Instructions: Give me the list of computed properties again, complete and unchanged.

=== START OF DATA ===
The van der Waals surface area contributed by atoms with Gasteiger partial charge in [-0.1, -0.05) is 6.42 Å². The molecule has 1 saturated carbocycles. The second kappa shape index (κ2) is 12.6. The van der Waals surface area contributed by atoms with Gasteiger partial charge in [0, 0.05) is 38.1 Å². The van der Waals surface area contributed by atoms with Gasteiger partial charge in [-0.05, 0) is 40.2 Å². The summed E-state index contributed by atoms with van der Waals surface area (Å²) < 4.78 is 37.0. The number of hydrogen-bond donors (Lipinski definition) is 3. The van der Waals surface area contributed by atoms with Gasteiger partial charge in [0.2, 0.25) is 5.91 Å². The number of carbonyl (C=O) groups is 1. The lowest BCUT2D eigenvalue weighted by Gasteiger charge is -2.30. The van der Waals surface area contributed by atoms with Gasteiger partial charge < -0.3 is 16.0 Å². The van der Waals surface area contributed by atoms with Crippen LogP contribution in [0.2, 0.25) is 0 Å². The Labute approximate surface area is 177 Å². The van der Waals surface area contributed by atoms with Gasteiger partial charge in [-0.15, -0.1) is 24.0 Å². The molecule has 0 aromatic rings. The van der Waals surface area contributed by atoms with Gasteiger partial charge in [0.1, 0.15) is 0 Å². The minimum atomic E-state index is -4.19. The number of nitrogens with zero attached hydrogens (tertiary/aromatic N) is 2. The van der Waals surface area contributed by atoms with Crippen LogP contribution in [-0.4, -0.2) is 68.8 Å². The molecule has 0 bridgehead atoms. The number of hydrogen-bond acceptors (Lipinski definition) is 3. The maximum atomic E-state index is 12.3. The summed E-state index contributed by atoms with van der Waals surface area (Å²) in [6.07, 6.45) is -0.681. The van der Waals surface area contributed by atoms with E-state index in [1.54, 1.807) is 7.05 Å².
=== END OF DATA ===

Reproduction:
The van der Waals surface area contributed by atoms with Gasteiger partial charge in [-0.1, -0.05) is 6.42 Å². The molecule has 1 saturated carbocycles. The second kappa shape index (κ2) is 12.6. The van der Waals surface area contributed by atoms with Gasteiger partial charge in [0, 0.05) is 38.1 Å². The van der Waals surface area contributed by atoms with Gasteiger partial charge in [-0.05, 0) is 40.2 Å². The summed E-state index contributed by atoms with van der Waals surface area (Å²) < 4.78 is 37.0. The number of hydrogen-bond donors (Lipinski definition) is 3. The van der Waals surface area contributed by atoms with Gasteiger partial charge in [0.2, 0.25) is 5.91 Å². The number of carbonyl (C=O) groups is 1. The lowest BCUT2D eigenvalue weighted by Gasteiger charge is -2.30. The van der Waals surface area contributed by atoms with Gasteiger partial charge < -0.3 is 16.0 Å². The van der Waals surface area contributed by atoms with Crippen LogP contribution in [0.2, 0.25) is 0 Å². The Labute approximate surface area is 177 Å². The van der Waals surface area contributed by atoms with Gasteiger partial charge in [-0.15, -0.1) is 24.0 Å². The molecule has 0 aromatic rings. The van der Waals surface area contributed by atoms with Gasteiger partial charge in [0.1, 0.15) is 0 Å². The minimum atomic E-state index is -4.19. The number of nitrogens with zero attached hydrogens (tertiary/aromatic N) is 2. The van der Waals surface area contributed by atoms with Crippen LogP contribution in [-0.4, -0.2) is 68.8 Å². The molecule has 0 bridgehead atoms. The number of hydrogen-bond acceptors (Lipinski definition) is 3. The maximum atomic E-state index is 12.3. The summed E-state index contributed by atoms with van der Waals surface area (Å²) in [6.07, 6.45) is -0.681. The van der Waals surface area contributed by atoms with E-state index in [1.54, 1.807) is 7.05 Å².